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,$8                                        VERDICT  OX  INDIA

, jtfalaviya, in spite of these- foibles, is entitled to
our respect. Extreme Hindu as he is, he has fought the battle of
the untouchables, and admitted hundreds of them into the Hindu
fold. That proves that his heart is very much in the right place*
for only a deep love of his fellow-men could make him challenge
the faith of his fathers. He starves himself for that faith, and yet
he takes up the eudgds for whom the faith has made pariahs.
It would be ungenerous to tfcny that he comes out of this story
pretty well.

We left Dr. Ambedkar, leader of the 60 million Uutouchablesr
proelamiiig that...
'Gandhi Is- the greatest enemy the Untouchables have ever had in
This will come a> a violent shock to most people. Gandhi haft
ceaselessly proclaimed his detestation, of untouchability. He has
untouchables in his ashram, he has adopted an untouchable
child, and lie has declared, 'I would rather that Hinduism die
tKan untouchability live.9 This often-quoted remark, by the way,
does not really make sense. Untouchability is as integral a part of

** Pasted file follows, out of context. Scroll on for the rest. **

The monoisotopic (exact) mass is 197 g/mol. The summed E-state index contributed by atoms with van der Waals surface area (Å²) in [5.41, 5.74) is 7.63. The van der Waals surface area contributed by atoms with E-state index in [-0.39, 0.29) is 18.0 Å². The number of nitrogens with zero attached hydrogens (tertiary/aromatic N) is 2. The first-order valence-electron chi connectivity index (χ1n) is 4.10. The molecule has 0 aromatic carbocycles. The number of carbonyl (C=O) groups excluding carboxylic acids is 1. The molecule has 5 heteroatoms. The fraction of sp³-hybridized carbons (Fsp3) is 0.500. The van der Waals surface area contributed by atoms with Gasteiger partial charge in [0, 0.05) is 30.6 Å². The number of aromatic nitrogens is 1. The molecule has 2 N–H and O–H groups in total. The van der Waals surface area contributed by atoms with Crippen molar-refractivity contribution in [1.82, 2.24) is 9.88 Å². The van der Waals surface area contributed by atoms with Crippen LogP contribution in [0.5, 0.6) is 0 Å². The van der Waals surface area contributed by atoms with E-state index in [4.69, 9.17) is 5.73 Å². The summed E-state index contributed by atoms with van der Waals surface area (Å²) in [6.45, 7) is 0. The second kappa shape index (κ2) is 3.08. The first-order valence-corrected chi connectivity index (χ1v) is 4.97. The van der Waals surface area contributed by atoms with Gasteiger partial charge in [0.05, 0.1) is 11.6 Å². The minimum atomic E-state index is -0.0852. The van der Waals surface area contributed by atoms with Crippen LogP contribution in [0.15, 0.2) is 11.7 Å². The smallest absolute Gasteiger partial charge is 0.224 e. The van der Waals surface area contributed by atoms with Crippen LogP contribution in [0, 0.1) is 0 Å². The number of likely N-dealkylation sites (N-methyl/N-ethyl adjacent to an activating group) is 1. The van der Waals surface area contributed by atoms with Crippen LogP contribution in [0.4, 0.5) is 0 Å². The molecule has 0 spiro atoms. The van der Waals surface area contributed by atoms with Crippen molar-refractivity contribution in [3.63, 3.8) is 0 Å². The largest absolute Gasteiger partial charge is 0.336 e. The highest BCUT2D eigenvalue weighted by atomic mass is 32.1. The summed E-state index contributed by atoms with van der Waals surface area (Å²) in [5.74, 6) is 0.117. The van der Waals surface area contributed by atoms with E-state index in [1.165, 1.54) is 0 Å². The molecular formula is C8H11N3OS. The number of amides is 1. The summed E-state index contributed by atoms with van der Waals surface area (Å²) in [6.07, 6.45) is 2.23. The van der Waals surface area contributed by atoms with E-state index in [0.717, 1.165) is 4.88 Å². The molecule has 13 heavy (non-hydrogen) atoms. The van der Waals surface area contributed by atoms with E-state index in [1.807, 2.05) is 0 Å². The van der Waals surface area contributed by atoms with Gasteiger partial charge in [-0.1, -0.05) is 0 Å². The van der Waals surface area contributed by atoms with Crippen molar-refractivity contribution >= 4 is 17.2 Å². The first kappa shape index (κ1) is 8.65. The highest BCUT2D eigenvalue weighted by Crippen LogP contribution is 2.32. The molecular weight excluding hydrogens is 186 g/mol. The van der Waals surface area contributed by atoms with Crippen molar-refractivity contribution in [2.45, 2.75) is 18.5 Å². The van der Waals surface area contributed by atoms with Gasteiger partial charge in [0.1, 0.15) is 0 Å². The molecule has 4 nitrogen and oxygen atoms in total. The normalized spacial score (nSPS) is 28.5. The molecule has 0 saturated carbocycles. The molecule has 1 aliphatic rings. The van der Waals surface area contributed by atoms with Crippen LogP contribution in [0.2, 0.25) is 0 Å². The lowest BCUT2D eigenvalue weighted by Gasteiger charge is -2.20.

the Hindu faith as anti-semitism of the Nazi; begin by destroying
untouchability and you will end bj" destroying all caste. And
caste is the only cement which saves the incredibly complicated
Hindu structure from collapse. None the less, Gandhi was
probably sincere when he spoke.
So what did Ambedkar mean ?
We can best explain it by a parallel. Take Ambedkar's remark,
and for the word "untouchables' substitute the word 'peace.*
Now, imagine that a great champion of peace, like Lord Cecil,
said, c Gandhi is the greatest enemy of peace the world has ever
had.'' What would he meaix, using these words of the most
spectacular pacifist of modern times ? He would mean that
passive resistance—which is Gandhi's form of pacifism—could
only lead to chaos and the eventual triumph of brute force ; that}
to lie down and let people trample on you (which was Gandhi's
recipe for dealing with the Japanese) is a temntaHon tn «»*.